Aug 2, 2011
Seven Wonders of the Industrial World - Part Three
The Brooklyn Bridge connects the New York City boroughs of Manhattan and Brooklyn by spanning the East River. With a main span of 1,595.5 feet (486.3 m), it was the longest suspension bridge in the world from its opening until 1903, and is the first steel-wire suspension bridge.
Plans for a crossing connecting the two boroughs were considered in the early 1800s as a solution to overcrowding in Manhattan while encouraging development in Brooklyn. In 1855, John Roebling proposed a suspension bridge over the East River, but it was not until 1867 that a group of prominent leaders formed the New York Bridge Company "for the purpose of constructing and maintaining a bridge across the East River."
Two years later, in June 1869, the New York City Council and the Army Corps of Engineers approved Roebling's design. When he died as a result of injuries incurred while scouting locations for the bridge, his son, Washington, took over as chief engineer.
Ground was broken on January 3, 1870, and work began on the foundations. The 3,000-ton pneumatic caissons - large, airtight cylinders in which workers cleared away layers of silt in an atmosphere of compressed air underneath the riverbed - were dug 78 feet below the river on the Manhattan side, and 44 feet below the river on the Brooklyn side. To expedite the descent of the caissons, dynamite was used for the first time in bridge construction. The foundations took three years to construct.
Immigrant labourers worked in the subterranean foundations, paid $2.25 per day to work in hazardous conditions without electricity, telephones or other conveniences. Fires, explosions and caisson disease (caused by changes in air pressure that affect nitrogen levels in the bloodstream) took the lives of 20 men and left Washington paralyzed. With the help of his wife Emily, he continued to direct the construction of the bridge from his Brooklyn residence.
Between 1873 and 1877, work continued on the anchorages, towers and cables. The 276-foot neo-Gothic granite towers, which feature two arched portals, were built to withstand strong winds and provide support for rail lines. In August 1876, the two anchorages were linked across the East River for the first time by a wire rope.
In February 1877, work began on spinning the four cables at the Manhattan and Brooklyn anchorages. The four steel cables, which could each hold 11,200 tons, connect the anchorages with the Manhattan and Brooklyn towers, where the cables pass over saddles within the towers. Each main cable, which has a diameter of 15 inches, is comprised of 19 strands containing a total of 5,434 steel wires. Once the spinning of the four main cables was completed in October 1878, workmen strung wire ropes from the cables down to the bridge floor. More than 14,400 miles of wire were used for the suspender ropes. After the suspending ropes and deck beams were in place, the diagonal stays were installed.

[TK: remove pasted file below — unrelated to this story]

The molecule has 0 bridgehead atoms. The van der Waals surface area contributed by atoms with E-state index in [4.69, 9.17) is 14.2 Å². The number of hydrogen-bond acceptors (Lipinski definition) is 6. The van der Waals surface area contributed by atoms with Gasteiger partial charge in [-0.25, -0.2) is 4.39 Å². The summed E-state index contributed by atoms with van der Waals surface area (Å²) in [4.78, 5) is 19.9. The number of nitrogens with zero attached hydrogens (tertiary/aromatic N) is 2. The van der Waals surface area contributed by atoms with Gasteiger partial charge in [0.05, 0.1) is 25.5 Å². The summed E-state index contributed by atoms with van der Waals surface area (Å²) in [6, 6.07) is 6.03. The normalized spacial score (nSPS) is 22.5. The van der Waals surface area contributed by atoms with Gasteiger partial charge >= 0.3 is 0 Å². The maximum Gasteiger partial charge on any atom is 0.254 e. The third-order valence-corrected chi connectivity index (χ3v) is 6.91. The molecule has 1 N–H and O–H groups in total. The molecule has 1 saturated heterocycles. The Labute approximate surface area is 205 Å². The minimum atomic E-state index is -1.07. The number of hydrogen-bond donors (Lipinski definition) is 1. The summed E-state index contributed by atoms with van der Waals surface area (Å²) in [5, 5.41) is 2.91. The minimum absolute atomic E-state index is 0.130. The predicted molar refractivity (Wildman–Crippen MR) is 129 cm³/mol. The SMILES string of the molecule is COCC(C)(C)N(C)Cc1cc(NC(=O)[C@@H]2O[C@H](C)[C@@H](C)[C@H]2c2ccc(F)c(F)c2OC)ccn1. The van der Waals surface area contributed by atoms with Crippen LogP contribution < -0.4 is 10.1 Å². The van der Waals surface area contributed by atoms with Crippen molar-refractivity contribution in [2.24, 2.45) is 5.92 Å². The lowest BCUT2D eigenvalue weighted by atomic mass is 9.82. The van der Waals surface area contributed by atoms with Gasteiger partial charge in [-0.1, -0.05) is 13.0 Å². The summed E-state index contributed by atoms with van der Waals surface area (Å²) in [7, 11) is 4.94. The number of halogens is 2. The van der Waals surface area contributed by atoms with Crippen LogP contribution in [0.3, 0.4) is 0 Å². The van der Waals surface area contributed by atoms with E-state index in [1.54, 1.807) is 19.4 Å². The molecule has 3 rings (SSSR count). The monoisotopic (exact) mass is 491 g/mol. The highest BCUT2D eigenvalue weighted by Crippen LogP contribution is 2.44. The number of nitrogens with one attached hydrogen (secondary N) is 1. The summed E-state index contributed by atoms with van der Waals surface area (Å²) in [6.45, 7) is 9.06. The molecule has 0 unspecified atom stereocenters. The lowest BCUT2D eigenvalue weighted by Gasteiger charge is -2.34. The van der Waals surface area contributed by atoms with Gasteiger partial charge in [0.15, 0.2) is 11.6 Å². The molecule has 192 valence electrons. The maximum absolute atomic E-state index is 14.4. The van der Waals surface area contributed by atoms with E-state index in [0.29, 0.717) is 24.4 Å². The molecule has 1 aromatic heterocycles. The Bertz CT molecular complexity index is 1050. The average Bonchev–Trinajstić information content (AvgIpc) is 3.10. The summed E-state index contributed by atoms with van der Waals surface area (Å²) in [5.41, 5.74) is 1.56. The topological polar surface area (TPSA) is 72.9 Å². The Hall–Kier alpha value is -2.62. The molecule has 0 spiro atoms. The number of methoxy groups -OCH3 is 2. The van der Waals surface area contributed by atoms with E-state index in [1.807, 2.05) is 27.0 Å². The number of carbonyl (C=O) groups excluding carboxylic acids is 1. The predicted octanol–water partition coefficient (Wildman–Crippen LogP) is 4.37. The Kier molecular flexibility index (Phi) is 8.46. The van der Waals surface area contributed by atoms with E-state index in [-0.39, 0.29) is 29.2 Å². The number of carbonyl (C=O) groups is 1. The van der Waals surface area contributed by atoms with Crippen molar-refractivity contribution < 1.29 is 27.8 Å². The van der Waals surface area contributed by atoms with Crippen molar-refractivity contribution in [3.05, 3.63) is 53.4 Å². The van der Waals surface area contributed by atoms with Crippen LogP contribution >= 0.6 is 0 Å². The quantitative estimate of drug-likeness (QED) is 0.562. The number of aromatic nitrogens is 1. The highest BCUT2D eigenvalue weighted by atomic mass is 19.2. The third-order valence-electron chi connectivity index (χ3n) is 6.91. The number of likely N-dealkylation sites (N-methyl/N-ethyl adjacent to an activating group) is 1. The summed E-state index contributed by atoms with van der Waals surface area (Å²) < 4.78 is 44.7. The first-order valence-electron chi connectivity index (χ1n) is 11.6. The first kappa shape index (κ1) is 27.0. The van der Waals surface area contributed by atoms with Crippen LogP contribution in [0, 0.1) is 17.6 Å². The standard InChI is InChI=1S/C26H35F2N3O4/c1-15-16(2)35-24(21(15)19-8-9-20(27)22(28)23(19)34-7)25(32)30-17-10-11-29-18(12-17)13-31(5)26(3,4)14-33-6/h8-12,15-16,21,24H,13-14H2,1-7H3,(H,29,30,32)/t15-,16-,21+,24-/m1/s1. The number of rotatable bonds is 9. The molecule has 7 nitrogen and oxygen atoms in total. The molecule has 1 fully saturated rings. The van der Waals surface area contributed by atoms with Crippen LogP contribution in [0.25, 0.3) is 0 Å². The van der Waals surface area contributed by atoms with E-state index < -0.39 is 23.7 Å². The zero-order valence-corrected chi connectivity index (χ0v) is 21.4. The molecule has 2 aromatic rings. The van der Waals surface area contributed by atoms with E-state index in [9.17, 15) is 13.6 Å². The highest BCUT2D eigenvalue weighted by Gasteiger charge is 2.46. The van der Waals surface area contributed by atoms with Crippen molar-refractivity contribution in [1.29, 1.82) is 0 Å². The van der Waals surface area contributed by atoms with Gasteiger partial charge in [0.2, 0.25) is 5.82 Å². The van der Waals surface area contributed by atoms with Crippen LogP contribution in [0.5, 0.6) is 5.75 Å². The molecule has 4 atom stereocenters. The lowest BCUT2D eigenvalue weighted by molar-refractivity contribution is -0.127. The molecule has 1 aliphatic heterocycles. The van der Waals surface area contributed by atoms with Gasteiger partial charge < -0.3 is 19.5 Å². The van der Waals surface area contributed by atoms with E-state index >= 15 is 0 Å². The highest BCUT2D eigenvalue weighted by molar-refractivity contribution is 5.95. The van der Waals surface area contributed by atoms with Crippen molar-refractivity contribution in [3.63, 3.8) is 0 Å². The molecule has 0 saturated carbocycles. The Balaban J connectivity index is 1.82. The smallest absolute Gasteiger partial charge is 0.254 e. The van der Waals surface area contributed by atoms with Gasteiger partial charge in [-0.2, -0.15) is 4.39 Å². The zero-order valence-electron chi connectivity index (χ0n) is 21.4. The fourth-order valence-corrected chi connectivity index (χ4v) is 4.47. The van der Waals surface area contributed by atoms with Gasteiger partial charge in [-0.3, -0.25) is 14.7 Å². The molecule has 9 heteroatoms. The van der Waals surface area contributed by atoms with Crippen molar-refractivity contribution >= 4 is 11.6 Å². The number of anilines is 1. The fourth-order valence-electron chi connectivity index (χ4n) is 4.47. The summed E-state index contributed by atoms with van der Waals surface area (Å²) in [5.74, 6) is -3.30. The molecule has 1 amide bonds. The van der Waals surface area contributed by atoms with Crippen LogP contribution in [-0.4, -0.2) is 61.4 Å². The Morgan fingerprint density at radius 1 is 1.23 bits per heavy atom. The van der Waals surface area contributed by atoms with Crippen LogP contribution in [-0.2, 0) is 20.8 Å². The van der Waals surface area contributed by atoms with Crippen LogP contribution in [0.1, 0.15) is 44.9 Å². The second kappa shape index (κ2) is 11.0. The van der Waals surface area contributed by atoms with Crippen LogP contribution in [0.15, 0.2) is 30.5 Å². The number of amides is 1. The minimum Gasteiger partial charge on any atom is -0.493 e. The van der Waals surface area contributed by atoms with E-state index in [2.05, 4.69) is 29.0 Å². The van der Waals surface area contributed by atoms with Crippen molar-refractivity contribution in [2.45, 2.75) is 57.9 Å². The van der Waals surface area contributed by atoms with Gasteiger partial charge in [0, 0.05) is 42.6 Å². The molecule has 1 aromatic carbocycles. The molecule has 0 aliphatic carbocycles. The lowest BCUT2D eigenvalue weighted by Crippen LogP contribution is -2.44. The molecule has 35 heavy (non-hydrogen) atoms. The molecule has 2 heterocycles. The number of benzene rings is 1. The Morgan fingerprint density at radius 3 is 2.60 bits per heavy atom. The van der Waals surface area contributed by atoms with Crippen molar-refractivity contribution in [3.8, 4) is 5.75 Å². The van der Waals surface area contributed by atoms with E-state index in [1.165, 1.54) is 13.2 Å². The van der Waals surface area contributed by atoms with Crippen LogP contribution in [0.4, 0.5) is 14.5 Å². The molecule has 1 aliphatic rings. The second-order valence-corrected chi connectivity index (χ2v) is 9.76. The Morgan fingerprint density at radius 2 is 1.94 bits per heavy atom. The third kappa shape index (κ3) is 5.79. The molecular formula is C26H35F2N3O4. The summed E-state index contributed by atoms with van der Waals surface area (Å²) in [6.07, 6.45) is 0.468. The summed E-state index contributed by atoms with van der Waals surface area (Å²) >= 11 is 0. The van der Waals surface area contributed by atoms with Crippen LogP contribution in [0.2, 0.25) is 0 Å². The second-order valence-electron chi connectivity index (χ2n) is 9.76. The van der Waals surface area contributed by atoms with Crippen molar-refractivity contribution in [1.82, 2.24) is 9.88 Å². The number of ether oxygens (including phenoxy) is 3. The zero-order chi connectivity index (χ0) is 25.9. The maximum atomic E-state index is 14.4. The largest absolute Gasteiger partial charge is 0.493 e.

Roebling designed the Brooklyn Bridge to have a load capacity of 18,700 tons. He planned to run two elevated railroad tracks, which were to connect to elevated railroad systems in New York and Brooklyn, down the center of the bridge. On either side of the tracks, he designed four lanes - two lanes on two outer roadways - for use by carriages and horseback riders. Directly over the tracks, he provided an elevated promenade for pedestrians and bicyclists. To support the load, and to protect the span from high winds and vibrations, deep stiffening trusses were constructed.
Construction of the bridge under-structure, the stiffening trusses, and the roadway began in March 1879, and continued for four more years. The 1,595-foot main span would be the longest for any suspension bridge in the world, and would be more than 500 feet longer than John Roebling's Cincinnati-Covington Bridge.
On May 23, 1883, President Chester Arthur and Governor Grover Cleveland officially dedicated the Brooklyn Bridge before more than 14,000 invitees. Emily Roebling was given the first ride over the completed bridge with a rooster, a symbol of victory, in her lap. After the opening ceremony, anyone with a penny for the toll could cross the Brooklyn Bridge. On the first day, the bridge carried trolley lines, horse-drawn vehicles, and even livestock.
The Brooklyn Bridge cost $15.1 million to build, $3.8 million of which was to purchase land for approaches and the remainder going toward construction. This was more than twice the original cost estimate of $7 million.
From one end to the other, the Brooklyn Bridge measures 6,016 feet, including approaches. The long river span passes the tower arches at an elevation of 119 feet, gradually rising to 135 feet above the East River at mid-span to accommodate passage of even the tallest ships.
The bridge's cable arrangement forms a distinct web-like pattern, but the most notable features are the two masonry towers to which the many cables are attached. The towers with large gothic arches are 276 ft tall (84 meters), at the time making them some of the tallest landmarks in New York.
In 1964, the Brooklyn Bridge was designated a National Historic Landmark by the federal government and a National Historic Civil Engineering Landmark by the American Society of Civil Engineers. In recent decades, the landmark structure has been refurbished to handle the traffic demands during its second century. The bridge, which now accommodates six lanes of automobile traffic, carries approximately 145,000 vehicles per day. After nearly 120 years, the bridge still has the 44th longest main span among the world's suspension bridges